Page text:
The long reign of capitalist domination, whose legacy is the bureaucracy and its triumphant counterrevolution, is rooted in the ultimate failure of the traditional workers movement. This movement stopped long ago, vanquished by its own alienated forms of struggle. As opposed to the former hierarchical parties and industrial unions, the authentic aspect of the revolutionary past as an unmediated power is now sealed up within the pure present imposed by the spectacular commodity. It is at first forgotten history in exile. Today, specialists of revolt hope to spread the bureaucratic relics of the past, even by resurrecting them through its living, unconquerable aspect which is the Workers Councils, an aspect that acknowledges no power other than its own. It is exactly this revolutionary aspect which found its own thread of development in America, in spite of the most brutally mystified conditions from which the contemporary workers emerge as direct heirs. The American workers inherit an unfinished history which begins with the occupation of the Cincinnati breweries, the armed seizure of the mines in Telluride, the Workers and Soldiers Councils of Seattle...This history of the revolutionary proletariat and its form, the Councils, has found realization nowhere as yet, from Peking to Paris and from Moscow to Washington. Yet the modern class struggle returns everywhere, ever since the revolutionary occupations of France and the anti-bureaucratic crisis of Czechoslovakia in 1968, a struggle which, through trial and error, gradually approaches an international revolutionary perspective again.

From the shores of England, wildcat strikes are in the vast majority ever since the confrontation at Port Talbot, Wales, in the summer of 1969, when the rules of direct democracy were genuinely applied by the insurgents. After the long strike of the coal miners two winters ago, the fury of the longshoremen last July reached violent proportions against both the State and the General Transport Union with an intensity resembling that of the populace of Derry, Northern Ireland. This February, the gas workers, as part of the nationally timed one-day strikes organized by the unions, left their workplaces. But having struck their work, they continued by striking against union authorities and refused to return after a day.

An insurrectionary general strike broke out in the province of Quebec, Canada last May. It was the first of its kind in North America. Street battles developed in many of the thirteen cities involved. A minister’s home in Hauterville had been firebombed. During four hours, the city of Sept-Illes remained in the hands of the popular masses. And in several cities, the workers captured key radio stations.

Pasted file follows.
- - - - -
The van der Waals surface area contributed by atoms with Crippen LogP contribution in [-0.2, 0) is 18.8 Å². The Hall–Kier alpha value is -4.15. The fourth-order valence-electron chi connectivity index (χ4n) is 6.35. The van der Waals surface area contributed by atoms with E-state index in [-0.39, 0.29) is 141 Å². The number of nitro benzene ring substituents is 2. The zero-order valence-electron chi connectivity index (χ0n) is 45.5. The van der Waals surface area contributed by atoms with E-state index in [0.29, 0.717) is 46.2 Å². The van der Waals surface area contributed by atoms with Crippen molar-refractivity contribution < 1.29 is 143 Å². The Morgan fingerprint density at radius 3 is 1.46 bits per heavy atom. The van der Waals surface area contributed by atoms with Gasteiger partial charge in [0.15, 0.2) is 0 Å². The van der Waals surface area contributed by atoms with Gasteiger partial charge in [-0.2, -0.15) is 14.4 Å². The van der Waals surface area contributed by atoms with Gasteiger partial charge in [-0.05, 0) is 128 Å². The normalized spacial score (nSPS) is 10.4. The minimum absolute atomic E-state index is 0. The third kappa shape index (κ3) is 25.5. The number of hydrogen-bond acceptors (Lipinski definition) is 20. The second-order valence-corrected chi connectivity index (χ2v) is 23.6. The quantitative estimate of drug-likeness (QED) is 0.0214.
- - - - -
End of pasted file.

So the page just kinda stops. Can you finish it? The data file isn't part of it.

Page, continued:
In Australia, the workers of South Clifton occupied the mines last spring after their closing by the owners. They demanded nothing less than “recognition of our ownership of the South Clifton Colliery.”

The blacks of South Africa are in revolt, since the radical insubordination manifest by the dock workers in 1972. Despite a stiff penal code as well as possible deportation from urban areas, the black workers of Durban introduced the first wildcat general strike of its kind in February, 1973. Police reinforcements were flown in with the subsequent arrest of one hundred striking municipal workers. A spontaneous rally of three thousand workers around the factories of Hammersdale--outside Durban--led to a clash with police which was dispersed in the end by tear gas and dogs.

In Bolivia, the workers of La Paz barricaded themselves last winter in the textile factories, in spite of declared martial law, “until the ultimate consequences.”

In Israel and Lebanon, long after the fighting of 1967, the Civil War has begun. Similarly, the student movement in Cairo entered into a violent phase of confrontations with its own regime, although it was mixed with reformist nationalist overtones. In November, the rebel workers of a chocolate factory in Beirut clashed with their local police. In Israel, there are rashes of wildcat strikes. Despite the almighty Histadrut, fifty-two per cent of all work stoppages are unofficial in Israel. The categories of labor involved have ranged from truck drivers to doctors. Last Autumn, the port of Haifa remained crippled for several weeks. On January 1st, the flickerings of a general strike gripped Tel Aviv. At the same time, the revolt of Israeli youth from school and the military ( in which at least 20,000 youths cannot be accounted for) has stirred official alarm. For this, the Israeli government imports 150 soldiers at a time from the Gaza Strip, after their experience against the Arabs, in order to patrol the tense streets of Tel Aviv. The Inspector General of police has revealed the historical dialectic emerging in Israel. “There are more guns around and more people who have experience in using them.”